New images appear to show the majority of structures on the Tongan island of Atatā have been wiped out after a tsunami and volcanic eruption last week.
The Tongan government has so far confirmed three deaths in relation to Saturday's eruption of Hunga Tonga-Hunga Ha'apai, and all houses on the island of Mango were also wiped out.
The New Zealand Defence Force has described the damage to the island of Atatā as "catastrophic" in its surveillance photo, which was posted online by a resort based there.
The United Nations Institute for Training and Research (UNITAR) also released an image of Atatā island on 18 January, with an assessment that 72 structures had been damaged and the entire island covered in ash.
However, it noted it was a preliminary analysis and had not yet been validated on the ground.
The Royal Sunset Island resort posted on Facebook that all residents had now been evacuated to the mainland.
The resort was fully submerged by the tsunami and it was not expected there would be much left.
Other satellite imagery circulating online also appeared to show major damage on the island.
Atata Island #Tonga after the tsunami and volcano eruption. Airbus SPOT imaging on 1/16/22. This looks very grim. Largest structure in town survived, but awfully hard to conclude there was not catastrophic tsunami damage. pic.twitter.com/aBBEurc4h6— AI6YR (@ai6yrham) January 17, 2022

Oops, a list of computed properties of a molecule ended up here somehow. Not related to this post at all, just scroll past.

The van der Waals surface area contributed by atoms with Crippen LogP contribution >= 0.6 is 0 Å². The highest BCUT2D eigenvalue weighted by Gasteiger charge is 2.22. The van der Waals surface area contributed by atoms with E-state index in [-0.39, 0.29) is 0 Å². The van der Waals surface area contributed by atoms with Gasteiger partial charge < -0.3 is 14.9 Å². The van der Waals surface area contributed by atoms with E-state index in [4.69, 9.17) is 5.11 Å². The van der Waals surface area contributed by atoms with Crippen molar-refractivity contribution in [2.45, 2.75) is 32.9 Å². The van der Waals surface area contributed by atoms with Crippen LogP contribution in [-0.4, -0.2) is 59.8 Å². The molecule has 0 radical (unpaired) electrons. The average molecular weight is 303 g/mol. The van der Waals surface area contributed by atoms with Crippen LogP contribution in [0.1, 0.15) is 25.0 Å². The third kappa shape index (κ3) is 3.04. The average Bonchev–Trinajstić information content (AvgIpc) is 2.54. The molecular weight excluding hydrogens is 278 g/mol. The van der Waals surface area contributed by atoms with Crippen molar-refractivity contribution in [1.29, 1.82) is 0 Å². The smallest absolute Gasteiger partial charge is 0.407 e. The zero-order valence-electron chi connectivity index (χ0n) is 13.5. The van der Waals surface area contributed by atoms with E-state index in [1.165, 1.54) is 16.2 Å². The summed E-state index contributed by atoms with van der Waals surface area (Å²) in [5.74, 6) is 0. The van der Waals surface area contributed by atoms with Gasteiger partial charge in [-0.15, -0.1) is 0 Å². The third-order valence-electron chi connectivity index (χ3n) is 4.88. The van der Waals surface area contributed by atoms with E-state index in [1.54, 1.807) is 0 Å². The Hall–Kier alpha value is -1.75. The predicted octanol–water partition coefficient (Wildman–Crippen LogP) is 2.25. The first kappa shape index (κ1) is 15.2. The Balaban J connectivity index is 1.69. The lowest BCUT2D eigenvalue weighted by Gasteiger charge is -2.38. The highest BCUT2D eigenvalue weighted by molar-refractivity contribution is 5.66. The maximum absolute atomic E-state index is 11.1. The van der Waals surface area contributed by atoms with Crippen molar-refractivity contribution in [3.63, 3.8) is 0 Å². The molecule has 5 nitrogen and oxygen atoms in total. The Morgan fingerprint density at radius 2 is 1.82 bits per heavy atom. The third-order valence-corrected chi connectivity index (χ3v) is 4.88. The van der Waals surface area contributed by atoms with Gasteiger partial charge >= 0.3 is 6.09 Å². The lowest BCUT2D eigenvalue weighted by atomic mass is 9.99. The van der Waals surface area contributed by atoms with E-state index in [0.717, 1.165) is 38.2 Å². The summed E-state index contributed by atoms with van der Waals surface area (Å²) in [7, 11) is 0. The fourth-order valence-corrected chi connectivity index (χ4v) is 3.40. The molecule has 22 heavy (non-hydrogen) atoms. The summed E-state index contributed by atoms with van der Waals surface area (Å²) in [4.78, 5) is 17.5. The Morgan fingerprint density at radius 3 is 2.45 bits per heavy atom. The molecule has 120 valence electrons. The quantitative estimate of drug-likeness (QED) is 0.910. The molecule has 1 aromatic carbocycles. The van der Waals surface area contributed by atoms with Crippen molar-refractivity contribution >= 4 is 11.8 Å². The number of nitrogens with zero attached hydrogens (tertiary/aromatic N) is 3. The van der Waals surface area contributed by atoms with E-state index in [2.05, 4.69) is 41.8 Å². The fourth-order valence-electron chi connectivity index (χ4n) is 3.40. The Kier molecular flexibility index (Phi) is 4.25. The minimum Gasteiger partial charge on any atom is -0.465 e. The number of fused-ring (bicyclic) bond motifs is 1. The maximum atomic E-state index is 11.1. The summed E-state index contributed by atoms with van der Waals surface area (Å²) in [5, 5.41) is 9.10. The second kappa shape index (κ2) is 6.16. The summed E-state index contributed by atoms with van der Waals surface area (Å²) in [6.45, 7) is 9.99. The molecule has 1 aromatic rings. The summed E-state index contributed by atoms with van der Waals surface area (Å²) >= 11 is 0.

Meanwhile, the New Zealand government today announced two naval ships with supplies had been approved for arrival in Tonga.
The ships were sent before an official request for help from the Tongan government, but the statement from Minister of Foreign Affairs Nanaia Mahuta's office this afternoon confirmed the vessels - expected to arrive by Friday, depending on weather - had been approved.
The eruption was likely the world's largest in the past three decades, and support and aid efforts have been stymied by communications outages after the blast.
US company SubCom expected repairs to the undersea cable, which carries most of Tonga's communications, would take at least four weeks.
A mobile network was expected to be established using the University of South Pacific's satellite dish today, though the connection would likely be limited and patchy.
Volcanic activity and tsunami risk continues to be monitored.